Eric Kay Trial Enters Its Second Week

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FORT WORTH — No more daily texts and phone calls. No more FaceTime. Watching ESPN while waiting for a trainer doesn’t happen anymore and Debbie Hetman no longer faithfully attends Los Angeles Angels home games to watch her son Tyler Skaggs pitch.

“I miss him every day,” she said.

Skaggs, a popular pitcher for the Angels, died in a Dallas-area hotel room in 2019, two weeks short of his 28th birthday, because of a lethal mix of alcohol, fentanyl and oxycodone, witnesses from the Tarrant County Medical Examiner’s office testified in a federal court in Fort Worth last week.

Skaggs had been in town for a road series against the Texas Rangers, and his death shook his family, and baseball, shining a light on an opioid crisis that was permeating all levels of American society, including professional sports.

“It was the worst day of my life,” Hetman said. “We flew to Texas that day to see Tyler and find out what the hell happened.”

An investigation eventually focused on Eric Kay, a communications director for the Angels, who is now standing trial. The prosecution said he had provided Skaggs with pills that might have been disguised to look like oxycodone but that were, in fact, fentanyl.

The prosecution called 20 witnesses in the first week of the trial, including Hetman, as Kay’s mother, Sandy, watched and waited for her son’s chance to defend himself.

Much of the testimony centered on text messages — along with the chain of custody for Skaggs’s phone — but Hetman also testified about her son’s relationship with opioids, which included a previous addiction to Percocet, another opioid. She said that she and her husband, Daniel Ramos, would not let Skaggs’s elbow surgeon, Dr. Neal ElAttrache, prescribe her son anything stronger than Tylenol 3, a combination of acetaminophen and the opioid codeine that is also known to be addictive, after Tommy John surgery.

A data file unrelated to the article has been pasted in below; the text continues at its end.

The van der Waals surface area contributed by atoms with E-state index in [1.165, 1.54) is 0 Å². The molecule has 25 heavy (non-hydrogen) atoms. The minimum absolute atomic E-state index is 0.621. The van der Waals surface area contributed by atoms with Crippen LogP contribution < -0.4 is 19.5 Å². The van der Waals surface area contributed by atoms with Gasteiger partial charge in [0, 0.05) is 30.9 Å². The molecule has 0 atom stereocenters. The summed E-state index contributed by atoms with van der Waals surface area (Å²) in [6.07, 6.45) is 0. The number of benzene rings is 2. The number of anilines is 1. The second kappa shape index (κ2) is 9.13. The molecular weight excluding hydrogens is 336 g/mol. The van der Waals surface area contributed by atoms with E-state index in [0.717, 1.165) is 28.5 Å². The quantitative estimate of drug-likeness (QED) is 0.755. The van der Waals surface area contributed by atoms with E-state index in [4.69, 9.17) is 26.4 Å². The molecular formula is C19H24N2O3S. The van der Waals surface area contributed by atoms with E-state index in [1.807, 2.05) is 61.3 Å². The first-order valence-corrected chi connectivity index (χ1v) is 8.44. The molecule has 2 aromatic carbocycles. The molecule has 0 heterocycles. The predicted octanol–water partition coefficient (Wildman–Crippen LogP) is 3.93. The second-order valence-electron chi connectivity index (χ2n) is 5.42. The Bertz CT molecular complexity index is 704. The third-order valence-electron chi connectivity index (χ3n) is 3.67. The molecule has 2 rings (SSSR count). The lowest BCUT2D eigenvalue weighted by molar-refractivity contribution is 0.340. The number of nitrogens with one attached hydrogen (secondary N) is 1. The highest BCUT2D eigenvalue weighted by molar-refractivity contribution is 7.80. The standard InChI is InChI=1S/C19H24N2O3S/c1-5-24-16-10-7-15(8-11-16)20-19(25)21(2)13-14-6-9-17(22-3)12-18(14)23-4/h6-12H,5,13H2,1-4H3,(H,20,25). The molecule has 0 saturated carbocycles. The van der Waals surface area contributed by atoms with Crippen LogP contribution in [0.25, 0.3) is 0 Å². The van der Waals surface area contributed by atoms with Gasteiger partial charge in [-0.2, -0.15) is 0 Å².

“I knew he had issues and I didn’t want him to start up again,” Hetman said.

Before Skaggs’s death, Hetman said she was unaware that her son had relapsed.

Kay’s lawyer, Reagan Wynn, said his client was a fellow addict, suggesting in his opening statement that the pills that killed Skaggs might have come from Matt Harvey, a teammate of Skaggs’s, who was on the list of potential witnesses in the second week of the trial.

Kay’s defense also tried to establish that there was no way of knowing for sure that it was fentanyl that was the sole cause of Skaggs’s death.

Dr. Marc Krouse, a former Tarrant County medical examiner who conducted Skaggs’s autopsy, explained his report in which he determined that Skaggs had died accidentally from a “mix of ethanol, fentanyl and oxycodone intoxication with terminal aspiration of gastric contents.”

On cross-examination, Wynn asked Dr. Krouse if he could be certain that Skaggs would be alive if not for the fentanyl he had ingested. Dr. Krouse said that there was a “much greater probability” that Skaggs would not have died if not for the fentanyl, but that there was no way to be 100 percent sure.

The witness list for the second week of the trial includes several of Skaggs’s teammates, and it will resume on Monday with Kay facing charges of drug distribution and drug conspiracy. The charges could result in multiple 20-year prison sentences and a $1 million fine.

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